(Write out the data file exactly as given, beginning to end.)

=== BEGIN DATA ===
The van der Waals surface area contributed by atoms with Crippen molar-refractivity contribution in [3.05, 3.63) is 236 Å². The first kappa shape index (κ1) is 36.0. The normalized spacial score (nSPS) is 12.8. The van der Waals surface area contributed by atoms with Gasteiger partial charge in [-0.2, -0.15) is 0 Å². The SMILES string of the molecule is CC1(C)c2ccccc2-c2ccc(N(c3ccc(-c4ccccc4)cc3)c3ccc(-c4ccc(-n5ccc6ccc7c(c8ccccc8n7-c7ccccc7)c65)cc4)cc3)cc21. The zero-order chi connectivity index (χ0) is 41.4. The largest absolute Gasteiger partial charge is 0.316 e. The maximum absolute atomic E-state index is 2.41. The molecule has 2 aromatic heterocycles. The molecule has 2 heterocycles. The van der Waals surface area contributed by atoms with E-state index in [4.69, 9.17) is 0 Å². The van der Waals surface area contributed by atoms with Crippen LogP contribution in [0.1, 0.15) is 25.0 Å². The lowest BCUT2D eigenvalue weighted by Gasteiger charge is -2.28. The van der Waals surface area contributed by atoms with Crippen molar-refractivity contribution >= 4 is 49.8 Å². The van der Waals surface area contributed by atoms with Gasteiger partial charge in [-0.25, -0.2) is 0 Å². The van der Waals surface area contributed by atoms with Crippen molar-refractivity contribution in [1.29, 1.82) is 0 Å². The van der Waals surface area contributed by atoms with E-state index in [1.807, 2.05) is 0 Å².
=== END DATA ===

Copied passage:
The van der Waals surface area contributed by atoms with Crippen molar-refractivity contribution in [3.05, 3.63) is 236 Å². The first kappa shape index (κ1) is 36.0. The normalized spacial score (nSPS) is 12.8. The van der Waals surface area contributed by atoms with Gasteiger partial charge in [-0.2, -0.15) is 0 Å². The SMILES string of the molecule is CC1(C)c2ccccc2-c2ccc(N(c3ccc(-c4ccccc4)cc3)c3ccc(-c4ccc(-n5ccc6ccc7c(c8ccccc8n7-c7ccccc7)c65)cc4)cc3)cc21. The zero-order chi connectivity index (χ0) is 41.4. The largest absolute Gasteiger partial charge is 0.316 e. The maximum absolute atomic E-state index is 2.41. The molecule has 2 aromatic heterocycles. The molecule has 2 heterocycles. The van der Waals surface area contributed by atoms with E-state index in [4.69, 9.17) is 0 Å². The van der Waals surface area contributed by atoms with Crippen LogP contribution in [0.1, 0.15) is 25.0 Å². The lowest BCUT2D eigenvalue weighted by Gasteiger charge is -2.28. The van der Waals surface area contributed by atoms with Crippen molar-refractivity contribution >= 4 is 49.8 Å². The van der Waals surface area contributed by atoms with Gasteiger partial charge in [-0.25, -0.2) is 0 Å². The van der Waals surface area contributed by atoms with Crippen molar-refractivity contribution in [1.29, 1.82) is 0 Å². The van der Waals surface area contributed by atoms with E-state index in [1.807, 2.05) is 0 Å².